Not so “helter-skelter” now, is it? In a book review or essay, committing this particular fallacy is a minor error. Most critics do it regularly (I certainly have). In a book that sets out to explain why a poet makes particular formal choices, however, the mistake is more serious, because it replaces the complex relationships among a poem’s elements with just-so stories in which it always turns out — surprise! — that meaning has been mirrored by shape and sound. Think of it this way: we don’t enjoy a bowl of gumbo because it “feels” exactly the way it “tastes”; rather, we find the combination of “taste” and “feel” pleasing. Similarly, a particular stanza arrangement can reinforce our experience of a poem, but only because that arrangement is working in harmony with the poem’s other aspects.
I quote the better part of the passage because I think it’s something every novice in poetry and poetry criticism should be aware of. Read all criticism and analysis with skepticism. Including, obviously, mine; though I try to be reasonable in my assertions.
Anyway, back to Frost and The Pasture. Whether intentional or not, the first line’s variety of vowel sounds is lovely – no two are repeated.
I’m going out to clean the pasture spring;
That in itself isn’t so remarkable, but what happens next, to me at least, beautifully sets off the first line.
I’ll only (stop) to rake the leaves (a) way
(And wait to (watch) the (wa)ter clear, I may) :
The two lines are rich with internal rhyme – the long A’s of rake, away, wait and may bracket the short, rhyming vowel sounds of stop, away, watch and water. The effect of these internal rhymes (interlocking in the second line and bracketed in the third) will be different for different readers, though I think all readers, but those with tin ears, will register them. To me the internal rhyming creates a sort of sing-song effect in perfect keeping with the light-hearted, carefree, teasing tone of the poem. And, again for me, the “long A” vowel sound has a sort of easy-going and open feel to it. There’s no way to know whether Frost had this in mind, but I’m sure that the music in the lines, however he interpreted their effect, was intended.
I sha’n't be gone long. (You) come (too).
Up to this point, the lines have been Iambic Pentameter. But the fourth line (repeated in the second stanza) is Iambic Tetrameter. The effect is lovely and though it can be imitated in free verse, it can’t be reproduced.
The first three lines could be spoken to an unnamed companion or to oneself. We read the poem in the same manner that we read first person narratives (where our presence is irrelevant to the narrator). But then Frost does something magical. He talks explicitly to “you” and he does so in Iambic Tetrameter. “You come too”, he says, and the shortened tetrameter line has same effect as an aside in a play or drama – an effect of immediacy and personableness. Suddenly we find ourselves in the poem!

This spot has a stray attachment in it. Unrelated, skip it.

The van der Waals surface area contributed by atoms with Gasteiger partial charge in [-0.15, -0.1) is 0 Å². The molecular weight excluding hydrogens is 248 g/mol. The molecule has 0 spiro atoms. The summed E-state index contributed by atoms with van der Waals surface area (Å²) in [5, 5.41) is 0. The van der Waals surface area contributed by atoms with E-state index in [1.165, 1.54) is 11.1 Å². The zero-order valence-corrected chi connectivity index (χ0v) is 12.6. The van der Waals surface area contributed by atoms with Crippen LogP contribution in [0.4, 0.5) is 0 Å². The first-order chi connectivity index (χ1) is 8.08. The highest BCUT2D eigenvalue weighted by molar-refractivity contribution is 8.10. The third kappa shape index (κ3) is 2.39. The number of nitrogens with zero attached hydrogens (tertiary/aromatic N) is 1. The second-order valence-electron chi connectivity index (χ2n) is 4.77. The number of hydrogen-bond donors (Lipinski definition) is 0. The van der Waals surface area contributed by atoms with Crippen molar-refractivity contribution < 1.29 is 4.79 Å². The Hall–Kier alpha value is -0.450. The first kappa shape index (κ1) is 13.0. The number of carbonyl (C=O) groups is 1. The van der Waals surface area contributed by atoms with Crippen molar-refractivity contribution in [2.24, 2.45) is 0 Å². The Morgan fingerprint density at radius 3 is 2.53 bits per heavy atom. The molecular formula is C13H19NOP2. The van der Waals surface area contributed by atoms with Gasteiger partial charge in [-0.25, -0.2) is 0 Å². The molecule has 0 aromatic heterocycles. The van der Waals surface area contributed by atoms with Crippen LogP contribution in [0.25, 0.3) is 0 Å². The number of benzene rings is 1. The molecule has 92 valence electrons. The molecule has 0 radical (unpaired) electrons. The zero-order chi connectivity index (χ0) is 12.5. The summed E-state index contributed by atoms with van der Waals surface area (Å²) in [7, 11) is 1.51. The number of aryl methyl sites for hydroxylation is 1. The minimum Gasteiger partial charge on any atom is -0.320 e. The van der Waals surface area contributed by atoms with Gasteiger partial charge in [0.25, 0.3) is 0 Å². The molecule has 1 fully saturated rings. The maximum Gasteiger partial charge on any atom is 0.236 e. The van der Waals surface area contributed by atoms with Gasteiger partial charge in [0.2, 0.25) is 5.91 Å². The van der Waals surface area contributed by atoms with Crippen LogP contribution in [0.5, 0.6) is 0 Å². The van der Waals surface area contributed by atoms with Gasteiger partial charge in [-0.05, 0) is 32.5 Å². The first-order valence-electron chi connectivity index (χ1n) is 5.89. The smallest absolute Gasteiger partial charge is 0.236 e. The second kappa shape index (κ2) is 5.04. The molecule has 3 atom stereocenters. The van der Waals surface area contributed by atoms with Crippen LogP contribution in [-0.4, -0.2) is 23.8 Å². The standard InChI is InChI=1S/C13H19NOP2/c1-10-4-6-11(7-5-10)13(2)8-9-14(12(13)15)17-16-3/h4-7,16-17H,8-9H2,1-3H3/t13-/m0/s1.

The internal rhyme of gone and long anticipate and are complimented by You and too. The musicality of the line heightens the feeling of intimacy, unselfconsciously inviting – the appeal of a close friend. And, as a final note, notice too how the Iambic pattern is broken in the last two feet (spondaic variant feet) of the Tetrameter line.
I sha’n't |be gone |long. You |come too.
This too adds to the air of informality. The formal Iambic Pentameter is broken for the sake of a friendly aside. The ceasura (the break between the two sentences), occurs in the middle of the third foot, also disrupting the metrical pattern of the previous lines. It all contributes to the informal, intimate feel of the fourth line. Again, it’s an effect that free verse simply can’t equal.
One of Robert Frost’s most powerful poetic figures (as in a rhetorical figure or figure of speech – also called figurative language) is anthimeria. It’s also one of my favorites and one of the truly beautiful ornaments in the toolbox of poetry – adding vitality and rigorousness when done well. (Shakespeare was one of the greatest users of this figure.) In short, anthimeria is the substitution of one part of speech for another – “when adjectives are used as adverbs, prepositions as adjectives, adjectives as nouns, nouns as adjectives” (Shakespeare’s Use of the Arts of Language p. 63) . Turning nouns into adjectives is Frost’s favorite substitution and he does this because, interestingly, this form of grammatical substitution is typical of New England dialects. (For a more thorough treatment of colloquialism in poetry, see my post Vernacular Colloquial Common Dialectal.)
Instead of saying “I’m going out to clean the spring in the pasture”, he says “pasture spring”. Pasture, normally a noun, becomes an adjective modifying spring. Et viola! Anthimeria! If you read enough of Frost’s poetry you will see this figurative language recur again and again. And if you hang about Vermont, New Hampshire or Maine, and hear some old-timers, you will hear this same grammatical short-cut. I don’t know why it’s more prevalent in New England (more so than in other regions of the United States) but it may be a hold over from the speech patterns of a much older generation.
Anyway, Frost always keenly observed, recorded and remembered the speech habits of New Englanders and deliberately infused his own poetry with the patterns he heard. Techniques like anthimeria, the substitution of a noun for an adjective, helps give his poetry a dailectal and colloquial feel. In a similar vein, the contraction sha’n't, for shall not, adds to the colloquial informality and intimacy of the poem. “I sha’n't be gone long” is a style of speech that’s almost gone. Probably more typical of what was heard among an older generation of New Englanders if only because the region is where American English is the oldest.
I’m going out to fetch the little (calf)
That’s (stand)ing by the mother. It’s so young,
It totters when she licks it with her tongue.
I (sha’n't) be gone long. You come too.
Again, I’ve tried to emphasize the play of internal rhyme – to make it visible. The short i sound of little is bolded. The short a sound of calf is italicized and (bracketed). The short u sound of young is underlined. I won’t belabor the same points I’ve already made discussing the previous stanza. The effects are the same. There are no internal rhymes within the first line of the stanza, as in the first line of the first stanza. The sing-song informality and intimacy created by the internal rhymes that occur in the lines that follow, once again, find completion and resolution in the final invitation:
You come too.
If this post has been helpful to you; if you enjoyed; if you have suggestions or questions; please comment!